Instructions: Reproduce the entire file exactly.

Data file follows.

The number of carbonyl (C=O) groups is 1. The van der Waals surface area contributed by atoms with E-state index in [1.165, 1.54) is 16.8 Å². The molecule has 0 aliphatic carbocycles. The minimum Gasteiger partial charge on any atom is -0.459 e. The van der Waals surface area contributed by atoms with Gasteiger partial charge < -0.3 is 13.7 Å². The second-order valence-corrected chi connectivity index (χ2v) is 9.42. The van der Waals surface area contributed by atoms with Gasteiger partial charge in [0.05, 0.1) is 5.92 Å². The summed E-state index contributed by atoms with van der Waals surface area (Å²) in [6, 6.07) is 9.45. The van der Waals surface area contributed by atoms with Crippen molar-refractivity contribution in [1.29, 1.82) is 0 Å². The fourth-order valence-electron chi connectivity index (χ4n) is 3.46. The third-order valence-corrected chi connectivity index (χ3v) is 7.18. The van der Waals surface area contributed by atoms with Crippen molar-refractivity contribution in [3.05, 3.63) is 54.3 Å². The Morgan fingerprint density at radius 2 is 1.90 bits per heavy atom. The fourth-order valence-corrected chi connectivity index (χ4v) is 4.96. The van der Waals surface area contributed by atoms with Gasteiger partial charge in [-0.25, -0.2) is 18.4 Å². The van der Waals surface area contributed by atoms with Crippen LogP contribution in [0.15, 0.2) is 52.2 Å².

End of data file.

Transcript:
The number of carbonyl (C=O) groups is 1. The van der Waals surface area contributed by atoms with E-state index in [1.165, 1.54) is 16.8 Å². The molecule has 0 aliphatic carbocycles. The minimum Gasteiger partial charge on any atom is -0.459 e. The van der Waals surface area contributed by atoms with Gasteiger partial charge < -0.3 is 13.7 Å². The second-order valence-corrected chi connectivity index (χ2v) is 9.42. The van der Waals surface area contributed by atoms with Gasteiger partial charge in [0.05, 0.1) is 5.92 Å². The summed E-state index contributed by atoms with van der Waals surface area (Å²) in [6, 6.07) is 9.45. The van der Waals surface area contributed by atoms with Crippen molar-refractivity contribution in [1.29, 1.82) is 0 Å². The fourth-order valence-electron chi connectivity index (χ4n) is 3.46. The third-order valence-corrected chi connectivity index (χ3v) is 7.18. The van der Waals surface area contributed by atoms with Crippen molar-refractivity contribution in [3.05, 3.63) is 54.3 Å². The Morgan fingerprint density at radius 2 is 1.90 bits per heavy atom. The fourth-order valence-corrected chi connectivity index (χ4v) is 4.96. The van der Waals surface area contributed by atoms with Gasteiger partial charge in [-0.25, -0.2) is 18.4 Å². The van der Waals surface area contributed by atoms with Crippen LogP contribution in [0.15, 0.2) is 52.2 Å².